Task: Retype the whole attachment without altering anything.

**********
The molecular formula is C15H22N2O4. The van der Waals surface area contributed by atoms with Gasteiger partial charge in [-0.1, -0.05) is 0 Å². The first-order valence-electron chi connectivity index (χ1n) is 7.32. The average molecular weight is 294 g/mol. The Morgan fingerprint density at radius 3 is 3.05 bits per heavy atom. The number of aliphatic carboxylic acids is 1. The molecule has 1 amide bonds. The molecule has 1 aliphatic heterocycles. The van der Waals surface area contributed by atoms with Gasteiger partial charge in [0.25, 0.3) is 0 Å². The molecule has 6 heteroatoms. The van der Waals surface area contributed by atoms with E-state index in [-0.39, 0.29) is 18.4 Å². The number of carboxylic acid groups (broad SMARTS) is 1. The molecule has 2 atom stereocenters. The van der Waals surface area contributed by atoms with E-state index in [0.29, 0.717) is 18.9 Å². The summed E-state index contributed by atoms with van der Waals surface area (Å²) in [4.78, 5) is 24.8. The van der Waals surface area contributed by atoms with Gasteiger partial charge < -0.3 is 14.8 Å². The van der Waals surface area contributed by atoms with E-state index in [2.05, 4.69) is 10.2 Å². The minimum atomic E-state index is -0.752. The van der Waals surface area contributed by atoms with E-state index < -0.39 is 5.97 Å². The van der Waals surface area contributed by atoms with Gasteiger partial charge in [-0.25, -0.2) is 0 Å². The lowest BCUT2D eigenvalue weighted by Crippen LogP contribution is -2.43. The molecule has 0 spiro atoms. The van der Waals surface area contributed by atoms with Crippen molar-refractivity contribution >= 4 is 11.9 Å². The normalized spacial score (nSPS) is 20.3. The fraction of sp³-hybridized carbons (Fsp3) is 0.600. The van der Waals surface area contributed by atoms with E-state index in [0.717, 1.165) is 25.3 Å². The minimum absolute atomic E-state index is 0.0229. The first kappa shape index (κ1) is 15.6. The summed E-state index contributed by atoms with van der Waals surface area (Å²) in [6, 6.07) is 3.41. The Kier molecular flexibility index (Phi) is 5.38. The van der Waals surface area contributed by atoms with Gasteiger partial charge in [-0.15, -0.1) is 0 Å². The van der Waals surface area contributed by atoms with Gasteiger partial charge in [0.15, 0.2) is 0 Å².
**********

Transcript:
The molecular formula is C15H22N2O4. The van der Waals surface area contributed by atoms with Gasteiger partial charge in [-0.1, -0.05) is 0 Å². The first-order valence-electron chi connectivity index (χ1n) is 7.32. The average molecular weight is 294 g/mol. The Morgan fingerprint density at radius 3 is 3.05 bits per heavy atom. The number of aliphatic carboxylic acids is 1. The molecule has 1 amide bonds. The molecule has 1 aliphatic heterocycles. The van der Waals surface area contributed by atoms with Gasteiger partial charge in [0.25, 0.3) is 0 Å². The molecule has 6 heteroatoms. The van der Waals surface area contributed by atoms with E-state index in [-0.39, 0.29) is 18.4 Å². The number of carboxylic acid groups (broad SMARTS) is 1. The molecule has 2 atom stereocenters. The van der Waals surface area contributed by atoms with E-state index in [0.29, 0.717) is 18.9 Å². The summed E-state index contributed by atoms with van der Waals surface area (Å²) in [4.78, 5) is 24.8. The van der Waals surface area contributed by atoms with Gasteiger partial charge < -0.3 is 14.8 Å². The van der Waals surface area contributed by atoms with E-state index in [2.05, 4.69) is 10.2 Å². The minimum atomic E-state index is -0.752. The van der Waals surface area contributed by atoms with E-state index < -0.39 is 5.97 Å². The van der Waals surface area contributed by atoms with Gasteiger partial charge in [-0.25, -0.2) is 0 Å². The lowest BCUT2D eigenvalue weighted by Crippen LogP contribution is -2.43. The molecule has 0 spiro atoms. The van der Waals surface area contributed by atoms with Crippen molar-refractivity contribution >= 4 is 11.9 Å². The normalized spacial score (nSPS) is 20.3. The fraction of sp³-hybridized carbons (Fsp3) is 0.600. The van der Waals surface area contributed by atoms with E-state index in [0.717, 1.165) is 25.3 Å². The minimum absolute atomic E-state index is 0.0229. The first kappa shape index (κ1) is 15.6. The summed E-state index contributed by atoms with van der Waals surface area (Å²) in [6, 6.07) is 3.41. The Kier molecular flexibility index (Phi) is 5.38. The van der Waals surface area contributed by atoms with Gasteiger partial charge in [-0.15, -0.1) is 0 Å². The van der Waals surface area contributed by atoms with Gasteiger partial charge in [0.15, 0.2) is 0 Å².